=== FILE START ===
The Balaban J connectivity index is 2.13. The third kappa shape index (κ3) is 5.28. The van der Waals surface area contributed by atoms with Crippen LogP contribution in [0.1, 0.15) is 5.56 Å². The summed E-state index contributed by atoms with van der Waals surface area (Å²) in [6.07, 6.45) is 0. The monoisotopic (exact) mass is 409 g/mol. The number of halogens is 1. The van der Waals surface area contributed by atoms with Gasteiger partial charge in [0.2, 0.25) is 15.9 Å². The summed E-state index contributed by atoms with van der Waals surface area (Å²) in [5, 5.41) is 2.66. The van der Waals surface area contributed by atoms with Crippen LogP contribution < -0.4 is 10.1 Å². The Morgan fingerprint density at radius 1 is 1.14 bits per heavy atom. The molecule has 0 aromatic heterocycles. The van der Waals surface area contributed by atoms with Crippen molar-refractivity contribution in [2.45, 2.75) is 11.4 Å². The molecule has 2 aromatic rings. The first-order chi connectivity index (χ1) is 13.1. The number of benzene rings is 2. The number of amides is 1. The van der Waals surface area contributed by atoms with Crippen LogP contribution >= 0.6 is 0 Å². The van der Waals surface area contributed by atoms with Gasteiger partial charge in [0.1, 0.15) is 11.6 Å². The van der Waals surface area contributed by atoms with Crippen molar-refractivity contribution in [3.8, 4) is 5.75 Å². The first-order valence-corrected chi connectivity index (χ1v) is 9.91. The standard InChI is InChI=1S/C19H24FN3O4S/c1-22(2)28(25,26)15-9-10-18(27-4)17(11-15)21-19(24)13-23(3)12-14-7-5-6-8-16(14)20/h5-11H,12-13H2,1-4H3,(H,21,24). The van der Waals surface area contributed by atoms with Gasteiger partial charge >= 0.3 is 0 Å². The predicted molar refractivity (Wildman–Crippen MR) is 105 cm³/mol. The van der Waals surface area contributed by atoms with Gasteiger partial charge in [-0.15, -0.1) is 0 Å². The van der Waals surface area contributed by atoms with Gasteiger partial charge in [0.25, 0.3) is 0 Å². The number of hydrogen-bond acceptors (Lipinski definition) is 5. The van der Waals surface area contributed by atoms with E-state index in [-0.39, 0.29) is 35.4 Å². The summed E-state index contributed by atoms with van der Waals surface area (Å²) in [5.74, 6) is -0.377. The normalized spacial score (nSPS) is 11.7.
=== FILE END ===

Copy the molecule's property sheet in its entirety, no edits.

The Balaban J connectivity index is 2.13. The third kappa shape index (κ3) is 5.28. The van der Waals surface area contributed by atoms with Crippen LogP contribution in [0.1, 0.15) is 5.56 Å². The summed E-state index contributed by atoms with van der Waals surface area (Å²) in [6.07, 6.45) is 0. The monoisotopic (exact) mass is 409 g/mol. The number of halogens is 1. The van der Waals surface area contributed by atoms with Gasteiger partial charge in [0.2, 0.25) is 15.9 Å². The summed E-state index contributed by atoms with van der Waals surface area (Å²) in [5, 5.41) is 2.66. The van der Waals surface area contributed by atoms with Crippen LogP contribution < -0.4 is 10.1 Å². The Morgan fingerprint density at radius 1 is 1.14 bits per heavy atom. The molecule has 0 aromatic heterocycles. The van der Waals surface area contributed by atoms with Crippen molar-refractivity contribution in [2.45, 2.75) is 11.4 Å². The molecule has 2 aromatic rings. The first-order chi connectivity index (χ1) is 13.1. The number of benzene rings is 2. The number of amides is 1. The van der Waals surface area contributed by atoms with Crippen LogP contribution >= 0.6 is 0 Å². The van der Waals surface area contributed by atoms with Gasteiger partial charge in [0.1, 0.15) is 11.6 Å². The van der Waals surface area contributed by atoms with Crippen molar-refractivity contribution in [3.8, 4) is 5.75 Å². The first-order valence-corrected chi connectivity index (χ1v) is 9.91. The standard InChI is InChI=1S/C19H24FN3O4S/c1-22(2)28(25,26)15-9-10-18(27-4)17(11-15)21-19(24)13-23(3)12-14-7-5-6-8-16(14)20/h5-11H,12-13H2,1-4H3,(H,21,24). The van der Waals surface area contributed by atoms with Gasteiger partial charge >= 0.3 is 0 Å². The predicted molar refractivity (Wildman–Crippen MR) is 105 cm³/mol. The van der Waals surface area contributed by atoms with Gasteiger partial charge in [-0.15, -0.1) is 0 Å². The van der Waals surface area contributed by atoms with Gasteiger partial charge in [0.25, 0.3) is 0 Å². The number of hydrogen-bond acceptors (Lipinski definition) is 5. The van der Waals surface area contributed by atoms with E-state index in [-0.39, 0.29) is 35.4 Å². The summed E-state index contributed by atoms with van der Waals surface area (Å²) in [5.74, 6) is -0.377. The normalized spacial score (nSPS) is 11.7.